(Thought I’d share a short story I wrote several years ago and only just stumbled across.)
by: Allie Frost
Café La Bréche was unusually busy for a Thursday morning. Outside, beneath the bright yellow awning, every table was occupied. To foreigners, the café advertised ‘Paris in a cup,’ but to the Parisians it was nothing more than a simple, somewhat tacky café by the Seine, the towers of Notre Dame watching thoughtfully in the distance.
Emery King wasn’t overly fond of the place, but she had picked it out—and so he went. She said she liked the ambience. He preferred to select his breakfast venues based on the food choice and whether or not he deemed the prices reasonable, but Mona would take burnt croissants and exorbitantly expensive espresso as long as the atmosphere was nice.
“Your coffee will get cold if you don’t drink.”
At his warning, Mona obediently took a sip from her mug, green eyes twinkling over the rim. “Cold coffee is not a tragedy,” she teased.
Emery scoffed. “For €4.50 a cup it is.”
Mona laughed. A breeze kicked up, and she brushed some auburn strands of hair from her face. She had changed her color again. She had been blonde the last time he saw her, and brunette the time before that. He didn’t even remember what her natural hair looked like—or if he had ever seen it.
Mona smirked. “You’ve always been too serious, Emery.”
Emery sighed, crossing one leg over his knee.
“You are not serious enough.”
“I am known to be serious sometimes,” she informed him indignantly. “For example, when I tell you I am glad you came to visit, I am being serious.”
He dabbed at his moustache with a napkin. The foam from his coffee always collected there. He would probably need to shave soon. He had an important conference in about a week and wanted to look professional. Mona hated the moustache the last time they had met—Berlin, three years ago. It was half the reason he’d kept it so long. But this time she said she loved it.
“I could visit more often if we lived in the same country.”
Mona took the sunglasses from the top of her head and positioned them over her eyes. Emery wished she wouldn’t hide them. Sometimes, when he looked in her eyes, he could almost grasp what she was thinking, or feeling—almost. No matter what else she changed, her eyes had always been the same. Mystifying green.
“I like it here,” she determined. “There is no reason for me to move.”
Emery rolled his eyes. She liked it now. She would hate it in three months and move a thousand miles away, most likely, and he’d only find out when his letters would return to him unopened with ‘Return to Sender’ stamped in red on the envelope.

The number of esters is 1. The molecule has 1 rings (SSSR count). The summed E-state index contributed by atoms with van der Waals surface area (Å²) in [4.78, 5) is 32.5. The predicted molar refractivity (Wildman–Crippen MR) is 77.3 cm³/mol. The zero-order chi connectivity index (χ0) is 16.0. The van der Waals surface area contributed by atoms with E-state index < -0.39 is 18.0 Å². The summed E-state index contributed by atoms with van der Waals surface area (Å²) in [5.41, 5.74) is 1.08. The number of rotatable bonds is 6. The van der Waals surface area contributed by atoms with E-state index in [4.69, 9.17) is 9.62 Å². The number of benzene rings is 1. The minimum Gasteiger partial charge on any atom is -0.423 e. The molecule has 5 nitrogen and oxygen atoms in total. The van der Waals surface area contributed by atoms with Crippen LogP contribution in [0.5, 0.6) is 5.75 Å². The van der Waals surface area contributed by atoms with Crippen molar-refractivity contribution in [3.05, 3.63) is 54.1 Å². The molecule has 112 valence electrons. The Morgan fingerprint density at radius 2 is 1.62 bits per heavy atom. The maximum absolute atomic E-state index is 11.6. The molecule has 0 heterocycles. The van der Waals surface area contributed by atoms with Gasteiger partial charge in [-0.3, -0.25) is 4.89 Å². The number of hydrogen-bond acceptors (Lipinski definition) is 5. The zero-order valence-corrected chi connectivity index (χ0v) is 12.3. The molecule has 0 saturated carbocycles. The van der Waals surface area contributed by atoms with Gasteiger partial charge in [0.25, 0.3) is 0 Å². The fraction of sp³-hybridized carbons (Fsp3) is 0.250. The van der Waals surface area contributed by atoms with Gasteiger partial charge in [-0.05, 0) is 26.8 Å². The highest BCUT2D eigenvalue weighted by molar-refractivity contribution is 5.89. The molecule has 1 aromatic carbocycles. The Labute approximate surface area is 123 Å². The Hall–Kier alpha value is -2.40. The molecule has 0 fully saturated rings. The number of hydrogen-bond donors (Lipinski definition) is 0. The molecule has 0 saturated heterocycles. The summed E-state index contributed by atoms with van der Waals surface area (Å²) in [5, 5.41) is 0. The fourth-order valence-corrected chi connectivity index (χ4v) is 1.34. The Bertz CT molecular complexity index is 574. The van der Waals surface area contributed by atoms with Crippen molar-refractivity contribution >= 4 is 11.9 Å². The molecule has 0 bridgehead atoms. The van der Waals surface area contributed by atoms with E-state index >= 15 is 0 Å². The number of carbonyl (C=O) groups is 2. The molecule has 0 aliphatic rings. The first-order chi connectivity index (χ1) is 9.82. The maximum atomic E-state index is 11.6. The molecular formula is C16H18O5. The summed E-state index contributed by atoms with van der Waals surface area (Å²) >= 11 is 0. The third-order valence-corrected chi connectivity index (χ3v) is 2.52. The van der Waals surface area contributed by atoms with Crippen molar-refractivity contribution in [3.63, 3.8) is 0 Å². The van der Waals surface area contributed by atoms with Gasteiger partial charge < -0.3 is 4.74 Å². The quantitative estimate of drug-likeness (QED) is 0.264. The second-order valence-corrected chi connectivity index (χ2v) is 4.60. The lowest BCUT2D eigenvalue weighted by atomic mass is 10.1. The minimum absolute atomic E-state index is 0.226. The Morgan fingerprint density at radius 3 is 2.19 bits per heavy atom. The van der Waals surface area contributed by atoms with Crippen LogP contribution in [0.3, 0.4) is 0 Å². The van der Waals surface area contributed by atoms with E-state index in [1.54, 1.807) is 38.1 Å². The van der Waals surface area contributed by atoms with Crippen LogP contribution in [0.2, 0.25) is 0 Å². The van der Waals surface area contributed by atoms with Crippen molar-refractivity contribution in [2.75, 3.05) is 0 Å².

“You don’t even speak the language.”
Mona laughed lightly. Emery loathed that laugh as much as he loved it. Such a careless sort of afterthought – as though she found no actual humor in his words, but wanted to appease him. A whimsical flippancy. An expression of pity. It frustrated him.
“Precisely why I like it.”
Emery tried not to show his annoyance. She couldn’t even order a croissant in French. Yet she had lived in Paris for at least a year—or was it two? He didn’t remember. She knew ‘bonjour’ and ‘au revoir.’ Hello and goodbye. She was a creature of constant hellos and goodbyes – it was what came in between those hellos and goodbyes that kept changing.
“What is the point in living in a place where you can’t understand anyone?”
“That’s the point, though.” She stared at him, but he couldn’t quite see her eyes beyond the tinted lenses. “If you don’t understand, then you can pretend. The nastiest insults become the prettiest compliments when you don’t understand the difference.”
It’s a pretend life, he wanted to tell her. You’re not really living.
But of course he wouldn’t say that. She wouldn’t listen anyway.
“I will never understand you, Mona.”
He had known her for a long time—thirteen years. Since freshman year of college. Every sporadic letter, every fleeting conversation since then always felt like he was speaking to someone he had never met. Struggling to hang on to the image of a person he would never really know, and perhaps, had never known at all.
She smiled coyly. “No, you won’t. But it’s better that way.”
Her coffee had stopped steaming. She had only taken a few sips—the mug was over half-full. €4.50 for a cold coffee. Such a waste—a tragedy.